Our bodies need different types of cells, so generic cells go through a process in which they become highly specialized to perform specific tasks, enabling all the parts of us to function correctly. New work has shown that the precursors that specialize to become fat cells can be rapidly altered by environmental factors, in particular, two molecules that are associated with fatty food intake, and inflammation. It has been suggested that cell development is impacted by outside influences, but the mechanisms behind this effect have not been known. This work has now identified one such mechanism; the study, by scientists at the Novo Nordisk Foundation Center for Basic Metabolic Research at the University of Copenhagen, has been reported in the International Journal of Obesity.
“Our results stress the importance of a healthy diet and lifestyle for our metabolic health in the years to come. To a large extent, a healthy diet and healthy lifestyle can help prevent the reprogramming of our precursor cells. In the long term, we hope our study may be at the origin of new strategies to reverse the abnormal programming of fat precursor cells, making them healthy and functional once again,” said the leader of the study, Romain Barrès.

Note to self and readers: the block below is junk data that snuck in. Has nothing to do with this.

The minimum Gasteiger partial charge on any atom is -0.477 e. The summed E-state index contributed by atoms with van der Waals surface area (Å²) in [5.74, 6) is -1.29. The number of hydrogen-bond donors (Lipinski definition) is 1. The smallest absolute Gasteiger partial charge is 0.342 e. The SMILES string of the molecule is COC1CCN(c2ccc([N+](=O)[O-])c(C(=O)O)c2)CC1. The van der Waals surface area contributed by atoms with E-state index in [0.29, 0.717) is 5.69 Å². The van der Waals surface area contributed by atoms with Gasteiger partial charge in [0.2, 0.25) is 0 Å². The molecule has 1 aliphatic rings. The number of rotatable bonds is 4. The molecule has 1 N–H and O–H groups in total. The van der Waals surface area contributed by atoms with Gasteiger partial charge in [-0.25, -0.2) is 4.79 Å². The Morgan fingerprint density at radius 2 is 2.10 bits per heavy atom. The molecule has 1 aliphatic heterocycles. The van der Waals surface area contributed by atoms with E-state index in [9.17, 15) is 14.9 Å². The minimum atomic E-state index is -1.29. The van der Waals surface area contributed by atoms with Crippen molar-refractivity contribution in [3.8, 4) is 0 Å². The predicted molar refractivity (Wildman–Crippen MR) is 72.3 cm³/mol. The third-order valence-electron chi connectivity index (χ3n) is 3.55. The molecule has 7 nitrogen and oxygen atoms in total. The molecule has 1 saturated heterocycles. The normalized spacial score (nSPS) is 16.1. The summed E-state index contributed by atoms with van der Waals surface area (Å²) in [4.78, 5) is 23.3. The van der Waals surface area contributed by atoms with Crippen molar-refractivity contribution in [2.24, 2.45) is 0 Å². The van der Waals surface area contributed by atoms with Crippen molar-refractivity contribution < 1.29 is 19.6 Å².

In this research, the scientists found that precursor fat cells are impacted by both fatty acid palmitate (from the intake of palm oil, dairy products, and meat), as well as the hormone TNF-alpha (an inflammatory hormone that the body releases during illness). TNF-alpha is also found at higher levels in obese people compared to people of healthy weight. These molecules disrupt the development of fat cells, reprogramming them epigenetically. That causes them to be dysfunctional later on life. The researchers found that in type 2 diabetes patients, cells had been reprogrammed in this way.
While our genes remain mostly the same throughout life, small modifications might be made to those genes that change how they are expressed or activated, epigenetic alterations that are tagged onto genes. Scientists are starting to link some of these epigenetic tags to changes in our biology.
The investigators used fat specimens collected from various surgeries. Of the 43 operations, 15 were performed on lean patients, 14 patients were obese, and 14 had type 2 diabetes and were obese. The state of precursor fat cells from the patients was then compared; in the diabetic individuals, reprogramming had occurred in their cells, making them abnormal.
Next, healthy precursor fat cells were exposed to TNF-alpha and palmitate for only 24 hours. That exposure was enough to induce reprogramming, mimicking what was seen in the diabetics.
The scientists want to find out if the reprogramming can be reversed to make the cells healthy again, but they don’t yet know how it could be done.
“We now know that precursors cells can be reprogrammed in a way that function is impaired at the final stage of their development, but so far no one has discovered how to reverse the process. But it is a promising field,” concluded Romain Barrès.